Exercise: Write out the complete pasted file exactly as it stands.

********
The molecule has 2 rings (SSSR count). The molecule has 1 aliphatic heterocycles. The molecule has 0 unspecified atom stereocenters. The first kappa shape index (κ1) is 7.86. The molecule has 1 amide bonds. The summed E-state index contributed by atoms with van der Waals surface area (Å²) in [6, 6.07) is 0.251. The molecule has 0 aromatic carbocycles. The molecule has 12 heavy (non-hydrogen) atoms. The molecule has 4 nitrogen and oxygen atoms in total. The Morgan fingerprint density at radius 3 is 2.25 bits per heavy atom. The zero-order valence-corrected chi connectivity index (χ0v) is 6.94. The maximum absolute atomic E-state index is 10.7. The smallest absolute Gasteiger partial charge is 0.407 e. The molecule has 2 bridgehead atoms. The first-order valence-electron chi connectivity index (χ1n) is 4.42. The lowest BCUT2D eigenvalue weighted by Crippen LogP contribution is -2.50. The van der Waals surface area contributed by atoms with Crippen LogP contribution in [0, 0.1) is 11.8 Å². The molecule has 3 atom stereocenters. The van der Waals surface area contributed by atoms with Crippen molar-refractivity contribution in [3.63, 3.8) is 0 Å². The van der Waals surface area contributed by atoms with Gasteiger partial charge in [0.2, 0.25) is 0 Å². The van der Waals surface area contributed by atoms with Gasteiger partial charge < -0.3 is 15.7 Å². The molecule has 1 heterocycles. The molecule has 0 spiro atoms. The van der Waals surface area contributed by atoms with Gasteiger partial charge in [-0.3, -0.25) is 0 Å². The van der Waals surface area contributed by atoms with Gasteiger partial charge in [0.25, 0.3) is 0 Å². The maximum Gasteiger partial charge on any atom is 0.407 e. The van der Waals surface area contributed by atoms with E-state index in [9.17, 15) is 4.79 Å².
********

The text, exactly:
The molecule has 2 rings (SSSR count). The molecule has 1 aliphatic heterocycles. The molecule has 0 unspecified atom stereocenters. The first kappa shape index (κ1) is 7.86. The molecule has 1 amide bonds. The summed E-state index contributed by atoms with van der Waals surface area (Å²) in [6, 6.07) is 0.251. The molecule has 0 aromatic carbocycles. The molecule has 12 heavy (non-hydrogen) atoms. The molecule has 4 nitrogen and oxygen atoms in total. The Morgan fingerprint density at radius 3 is 2.25 bits per heavy atom. The zero-order valence-corrected chi connectivity index (χ0v) is 6.94. The maximum absolute atomic E-state index is 10.7. The smallest absolute Gasteiger partial charge is 0.407 e. The molecule has 2 bridgehead atoms. The first-order valence-electron chi connectivity index (χ1n) is 4.42. The lowest BCUT2D eigenvalue weighted by Crippen LogP contribution is -2.50. The van der Waals surface area contributed by atoms with Crippen LogP contribution in [0, 0.1) is 11.8 Å². The molecule has 3 atom stereocenters. The van der Waals surface area contributed by atoms with Crippen molar-refractivity contribution in [3.63, 3.8) is 0 Å². The van der Waals surface area contributed by atoms with Gasteiger partial charge in [0.2, 0.25) is 0 Å². The van der Waals surface area contributed by atoms with Gasteiger partial charge < -0.3 is 15.7 Å². The molecule has 1 heterocycles. The molecule has 0 spiro atoms. The van der Waals surface area contributed by atoms with Gasteiger partial charge in [-0.3, -0.25) is 0 Å². The van der Waals surface area contributed by atoms with Gasteiger partial charge in [0.25, 0.3) is 0 Å². The maximum Gasteiger partial charge on any atom is 0.407 e. The van der Waals surface area contributed by atoms with E-state index in [9.17, 15) is 4.79 Å².